A couple built a game inspired by the life and loss of their young son. I’m a bereaved father who played it. Here’s my experience.
By Eric Meyer<
Ryan is a video game developer, and Amy is a freelance writer. Their desire to memorialize their son led them to take a groundbreaking step: to create a video game about Joel’s life and death, and their experience of living through that process. The result, That Dragon, Cancer, was released for Macintosh, PC, and the Ouya console on January 12th, 2016, with a Linux version coming soon.
First, disclosures. I was an early backer of That Dragon, Cancer on Kickstarter, and backed it at a level that allowed me to place artwork by my daughters Carolyn and Rebecca into the game. Furthermore, my daughter Rebecca died of brain cancer on her sixth birthday in June 2014. So the topic is very close to me personally.
That Dragon, Cancer isn’t a game, by most definitions of that term. There are no structural barriers to advancing, no opposing forces to overcome, no points to score nor prizes to unlock, and no way to influence the outcome. The only choices you can make are how much of the content to experience, and how quickly you move through the storyline. It is, to my eyes, much closer to a movie than a traditional game, but the control the player exerts over pacing and discovery makes it far more engaging and affecting than any movie I’ve ever seen.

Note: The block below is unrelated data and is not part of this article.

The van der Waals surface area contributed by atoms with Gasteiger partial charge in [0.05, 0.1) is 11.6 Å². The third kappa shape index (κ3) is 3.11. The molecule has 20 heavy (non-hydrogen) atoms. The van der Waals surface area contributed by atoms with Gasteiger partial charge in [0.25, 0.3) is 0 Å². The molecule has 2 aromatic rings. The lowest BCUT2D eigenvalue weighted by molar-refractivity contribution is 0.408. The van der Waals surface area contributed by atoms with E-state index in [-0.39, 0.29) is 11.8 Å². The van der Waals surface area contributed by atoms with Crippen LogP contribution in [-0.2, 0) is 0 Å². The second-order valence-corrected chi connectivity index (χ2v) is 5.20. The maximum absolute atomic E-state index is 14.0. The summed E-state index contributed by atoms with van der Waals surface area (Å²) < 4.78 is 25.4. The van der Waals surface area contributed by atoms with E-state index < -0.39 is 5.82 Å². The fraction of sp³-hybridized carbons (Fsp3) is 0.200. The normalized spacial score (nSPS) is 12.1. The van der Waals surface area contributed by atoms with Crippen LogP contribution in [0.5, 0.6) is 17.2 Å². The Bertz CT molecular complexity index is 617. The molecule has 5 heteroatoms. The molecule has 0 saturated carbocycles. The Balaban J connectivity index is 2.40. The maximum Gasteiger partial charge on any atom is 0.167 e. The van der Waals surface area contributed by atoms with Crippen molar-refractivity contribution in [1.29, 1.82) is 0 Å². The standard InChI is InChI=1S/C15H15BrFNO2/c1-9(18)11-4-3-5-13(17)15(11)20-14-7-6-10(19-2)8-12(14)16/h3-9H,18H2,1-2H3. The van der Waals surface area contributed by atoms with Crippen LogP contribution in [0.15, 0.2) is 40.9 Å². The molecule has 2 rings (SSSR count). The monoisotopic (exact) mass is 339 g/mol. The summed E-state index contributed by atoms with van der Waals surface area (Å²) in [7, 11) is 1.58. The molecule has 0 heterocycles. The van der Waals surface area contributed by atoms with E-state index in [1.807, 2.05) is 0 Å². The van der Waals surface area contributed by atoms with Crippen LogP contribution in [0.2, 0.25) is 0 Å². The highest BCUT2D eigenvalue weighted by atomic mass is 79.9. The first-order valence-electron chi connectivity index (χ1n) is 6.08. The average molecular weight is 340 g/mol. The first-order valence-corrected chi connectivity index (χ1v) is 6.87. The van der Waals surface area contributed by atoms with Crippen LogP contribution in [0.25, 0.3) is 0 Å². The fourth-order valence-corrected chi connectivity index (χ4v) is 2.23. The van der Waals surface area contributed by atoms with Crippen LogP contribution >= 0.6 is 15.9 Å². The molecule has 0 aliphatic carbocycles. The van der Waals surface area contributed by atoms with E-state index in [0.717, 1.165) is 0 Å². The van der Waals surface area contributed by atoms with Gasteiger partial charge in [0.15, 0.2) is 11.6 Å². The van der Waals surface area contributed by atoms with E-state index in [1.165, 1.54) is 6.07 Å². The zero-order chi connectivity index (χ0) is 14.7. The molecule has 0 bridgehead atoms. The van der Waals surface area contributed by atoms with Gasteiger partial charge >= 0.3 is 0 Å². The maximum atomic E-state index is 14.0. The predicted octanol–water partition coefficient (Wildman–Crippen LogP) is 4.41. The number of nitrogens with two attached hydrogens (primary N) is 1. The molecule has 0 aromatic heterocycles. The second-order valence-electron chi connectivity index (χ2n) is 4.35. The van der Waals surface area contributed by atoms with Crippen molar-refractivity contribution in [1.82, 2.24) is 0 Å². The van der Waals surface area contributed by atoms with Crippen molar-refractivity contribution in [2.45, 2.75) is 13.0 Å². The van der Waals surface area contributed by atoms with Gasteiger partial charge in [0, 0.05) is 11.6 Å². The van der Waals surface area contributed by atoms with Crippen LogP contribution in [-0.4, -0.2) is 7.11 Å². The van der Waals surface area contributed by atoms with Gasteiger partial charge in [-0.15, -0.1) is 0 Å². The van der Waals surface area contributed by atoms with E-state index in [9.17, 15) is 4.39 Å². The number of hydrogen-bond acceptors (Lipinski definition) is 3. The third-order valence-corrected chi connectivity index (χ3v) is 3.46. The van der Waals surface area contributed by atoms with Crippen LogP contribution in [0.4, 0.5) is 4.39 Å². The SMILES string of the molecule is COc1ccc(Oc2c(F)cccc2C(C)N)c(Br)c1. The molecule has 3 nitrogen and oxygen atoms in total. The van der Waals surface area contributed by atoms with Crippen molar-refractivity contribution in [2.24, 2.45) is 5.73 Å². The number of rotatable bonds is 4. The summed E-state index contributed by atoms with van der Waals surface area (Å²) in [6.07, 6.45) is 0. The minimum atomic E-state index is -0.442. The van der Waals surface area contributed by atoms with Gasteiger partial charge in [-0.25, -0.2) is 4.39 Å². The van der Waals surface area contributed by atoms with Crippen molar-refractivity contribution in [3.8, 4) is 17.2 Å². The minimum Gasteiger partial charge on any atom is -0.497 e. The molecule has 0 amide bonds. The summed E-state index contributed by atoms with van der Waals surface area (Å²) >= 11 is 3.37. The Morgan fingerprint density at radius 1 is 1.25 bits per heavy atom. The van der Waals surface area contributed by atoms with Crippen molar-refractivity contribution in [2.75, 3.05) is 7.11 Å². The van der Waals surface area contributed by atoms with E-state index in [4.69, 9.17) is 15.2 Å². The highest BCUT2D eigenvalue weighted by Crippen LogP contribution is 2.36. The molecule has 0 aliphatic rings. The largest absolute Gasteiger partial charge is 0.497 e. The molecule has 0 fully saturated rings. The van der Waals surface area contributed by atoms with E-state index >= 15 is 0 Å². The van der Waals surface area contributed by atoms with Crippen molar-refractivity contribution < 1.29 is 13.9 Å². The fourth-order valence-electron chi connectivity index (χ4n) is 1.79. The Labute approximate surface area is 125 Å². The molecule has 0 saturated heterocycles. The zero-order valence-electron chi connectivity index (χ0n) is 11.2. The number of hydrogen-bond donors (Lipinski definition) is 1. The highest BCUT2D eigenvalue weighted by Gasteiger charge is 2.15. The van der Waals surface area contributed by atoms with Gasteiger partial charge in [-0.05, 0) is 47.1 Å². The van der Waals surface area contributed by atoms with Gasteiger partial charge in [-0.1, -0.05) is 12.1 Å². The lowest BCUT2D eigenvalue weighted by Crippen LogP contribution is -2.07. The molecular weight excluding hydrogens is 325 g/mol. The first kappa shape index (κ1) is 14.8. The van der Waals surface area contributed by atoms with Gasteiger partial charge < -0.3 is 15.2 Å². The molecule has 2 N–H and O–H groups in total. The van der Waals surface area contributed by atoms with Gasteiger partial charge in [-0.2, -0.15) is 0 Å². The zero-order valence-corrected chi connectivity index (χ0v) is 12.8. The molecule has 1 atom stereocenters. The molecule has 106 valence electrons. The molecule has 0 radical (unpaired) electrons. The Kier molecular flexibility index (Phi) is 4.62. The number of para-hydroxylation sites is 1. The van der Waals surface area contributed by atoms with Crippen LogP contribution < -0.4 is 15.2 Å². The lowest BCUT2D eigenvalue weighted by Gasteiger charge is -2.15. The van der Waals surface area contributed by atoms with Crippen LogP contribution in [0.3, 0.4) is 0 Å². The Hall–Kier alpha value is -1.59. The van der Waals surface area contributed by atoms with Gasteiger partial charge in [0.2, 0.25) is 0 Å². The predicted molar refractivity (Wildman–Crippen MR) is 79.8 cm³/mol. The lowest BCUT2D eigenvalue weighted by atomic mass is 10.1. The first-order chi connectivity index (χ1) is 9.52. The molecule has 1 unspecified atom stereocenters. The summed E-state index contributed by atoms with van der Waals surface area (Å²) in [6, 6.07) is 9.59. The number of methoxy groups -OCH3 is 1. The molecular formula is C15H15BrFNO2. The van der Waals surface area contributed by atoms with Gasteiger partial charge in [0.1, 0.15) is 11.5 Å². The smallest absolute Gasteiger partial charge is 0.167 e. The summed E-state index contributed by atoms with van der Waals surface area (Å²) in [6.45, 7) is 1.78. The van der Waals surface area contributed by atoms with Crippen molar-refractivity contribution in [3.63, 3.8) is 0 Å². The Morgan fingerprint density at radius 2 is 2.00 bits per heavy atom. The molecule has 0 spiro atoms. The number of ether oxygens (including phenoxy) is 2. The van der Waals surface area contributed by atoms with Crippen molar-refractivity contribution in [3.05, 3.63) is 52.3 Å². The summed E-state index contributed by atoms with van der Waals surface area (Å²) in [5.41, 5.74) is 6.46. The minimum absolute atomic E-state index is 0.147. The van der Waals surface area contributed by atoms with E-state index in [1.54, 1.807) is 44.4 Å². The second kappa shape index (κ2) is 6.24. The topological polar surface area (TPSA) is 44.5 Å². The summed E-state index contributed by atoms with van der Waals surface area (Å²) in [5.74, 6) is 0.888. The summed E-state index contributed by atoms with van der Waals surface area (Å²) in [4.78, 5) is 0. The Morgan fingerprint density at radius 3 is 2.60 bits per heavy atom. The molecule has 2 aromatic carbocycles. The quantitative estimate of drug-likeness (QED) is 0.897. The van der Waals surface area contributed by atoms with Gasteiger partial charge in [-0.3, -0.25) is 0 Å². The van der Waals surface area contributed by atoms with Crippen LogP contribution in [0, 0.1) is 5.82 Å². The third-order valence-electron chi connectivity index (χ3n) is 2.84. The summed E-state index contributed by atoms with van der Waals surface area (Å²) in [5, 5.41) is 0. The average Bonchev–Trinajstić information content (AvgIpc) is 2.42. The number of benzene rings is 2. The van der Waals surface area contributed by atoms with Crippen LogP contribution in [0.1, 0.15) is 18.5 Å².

In the end, That Dragon, Cancer is something for which we don’t have a convenient term. It’s a window into other lives that says far more in its two hours than most other forms of media could manage in four, and might even have created a new genre of video games combining that personal window with a console. For the sake of convenience, I’ll continue to refer to it as a “game” and those who experience it as “players,” but I wish I had more honest words to use in their place.
As for a review, it’s difficult to discuss without lessening the impact of the game. I initially debated whether to explain the backstory but eventually came to realize that – just like in a movie one watches repeatedly over the years – knowing how the story ends actually heightens, not lessens, the game’s effect. Your heart breaks for the Greens even as their hearts do not break, in their moments of unknowing hope. Then, when the hopes go unfulfilled, your heart breaks anew.
The game presents itself in a heavily stylized 3D, with human figures looking almost like cartoons of rough carvings, and lacking facial features (other than eyeglasses on a couple of characters), a technique that makes the entire experience curiously more intimate. The constantly shifting viewpoint allows the player to be both observer and participant, evoking the feelings of being both a close confidant to the Greens and of taking their places. Most of the dialogue comes from Amy and Ryan, in their own voices. The spare soundtrack shifts effortlessly between from one mood to another, always illuminating the moment without overwhelming it.
The music, like the dialogue and the scenes we’re presented, can only be described as honest—not in the sense of accurate in the details, but of being fundamentally truthful. What’s remarkable is how clear-eyed the Greens are in every aspect of the journey. Even their anger, disgust, and envy—with each other, with themselves, with the world—are all presented without varnish, but also with judgment. As difficult as it must have been for the Greens to be so open, it must have been doubly hard to avoid excusing or condemning themselves.